The pre-Columbian Mayans are known for many things: El Castillo at Chichen Itza, stucco masks and hieroglyphics, and a Long Count calendar that had nothing to do with a 2012 apocalypse, to name a few. But contemporary thinkers tend not to associate the Mayans with environmental degradation and climate change. A team of geoarchaelogists, led by researchers from the University of Texas-Austin, is here to change that.
The group’s new review claims that we should look to the “Mayacene” era (c. 1050 BCE to AD 950) as instructive of what infrastructure development can do to local ecosystems — and how, in turn, those local environmental changes force human adaptation. Previous research has suggested that pockets of devastating drought, when combined with political fragility and war, helped topple the empire.
“Many aspects of Maya landscapes can have negative impacts,” wrote the authors in Quaternary Science Reviews, “including sedimentation on slopes, valleys, wetlands and lakes, and pollutants such as mercury and potentially phosphorus, if the latter is high enough to produce harmful algal blooms.” Markers of Mayan environmental changes and adaptations are still apparent in the region today.
Here’s more from UTNews:
By looking at Maya impacts on climate, vegetation, hydrology and lithosphere from 3,000 to 1,000 years ago, researchers propose that the Maya’s advanced urban and rural infrastructure altered ecosystems within globally important tropical forests.
The researchers identified six stratigraphic markers — or “golden spikes” — that indicate a time of large-scale change, including: “Maya clay” rocks; unique soil sequences; carbon isotope ratios; widespread chemical enrichment; building remains and landscape modifications; and signs of Maya-induced climate change.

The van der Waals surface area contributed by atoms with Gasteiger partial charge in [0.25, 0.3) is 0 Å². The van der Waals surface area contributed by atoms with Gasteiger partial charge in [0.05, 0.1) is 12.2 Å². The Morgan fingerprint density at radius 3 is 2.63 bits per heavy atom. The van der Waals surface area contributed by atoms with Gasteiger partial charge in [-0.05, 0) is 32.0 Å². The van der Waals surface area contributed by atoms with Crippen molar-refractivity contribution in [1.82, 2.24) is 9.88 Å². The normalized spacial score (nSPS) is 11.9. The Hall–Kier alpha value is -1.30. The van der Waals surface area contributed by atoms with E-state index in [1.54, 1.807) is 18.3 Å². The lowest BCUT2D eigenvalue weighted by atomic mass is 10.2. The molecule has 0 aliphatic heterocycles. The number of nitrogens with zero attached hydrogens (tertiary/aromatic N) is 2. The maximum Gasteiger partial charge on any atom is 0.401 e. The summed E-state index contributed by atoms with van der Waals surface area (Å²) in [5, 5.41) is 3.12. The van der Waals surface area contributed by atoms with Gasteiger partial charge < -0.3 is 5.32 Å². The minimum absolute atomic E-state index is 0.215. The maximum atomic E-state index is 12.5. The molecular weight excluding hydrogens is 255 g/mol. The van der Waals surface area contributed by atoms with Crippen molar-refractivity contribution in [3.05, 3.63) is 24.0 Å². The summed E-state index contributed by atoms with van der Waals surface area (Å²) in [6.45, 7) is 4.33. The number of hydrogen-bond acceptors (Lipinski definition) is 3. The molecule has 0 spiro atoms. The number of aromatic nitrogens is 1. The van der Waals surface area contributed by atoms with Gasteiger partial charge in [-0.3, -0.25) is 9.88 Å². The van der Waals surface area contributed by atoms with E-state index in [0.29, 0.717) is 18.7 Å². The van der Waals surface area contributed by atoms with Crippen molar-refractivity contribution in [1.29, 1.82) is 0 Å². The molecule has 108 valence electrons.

… Maya clay and soil sequences indicated erosion, human land-use changes and periods of instability. Soil profiles near wetlands revealed heightened carbon isotope ratios due to agriculture and corn production; and researchers noted a three- to fourfold increase in phosphorus throughout Maya-age sediments.
Aside from giving us a bit more insight into the Mayan civilization, the review offers a further window into the effects of deforestation on the climate. By examining pollen records as a proxy for changes in vegetation, researchers can begin to piece together a more or less unadulterated picture of how deforestation, wetland farming, urbanization, and other changes in land use can drive regional climate change, “much like how widespread forest removal is involved in climate change today,” write the authors.
We’re often given opportunities to learn from history, and this is one of them — and in this case, it’s an opportunity to learn from one of the greatest civilizations this Blue Marble has hosted. Take note.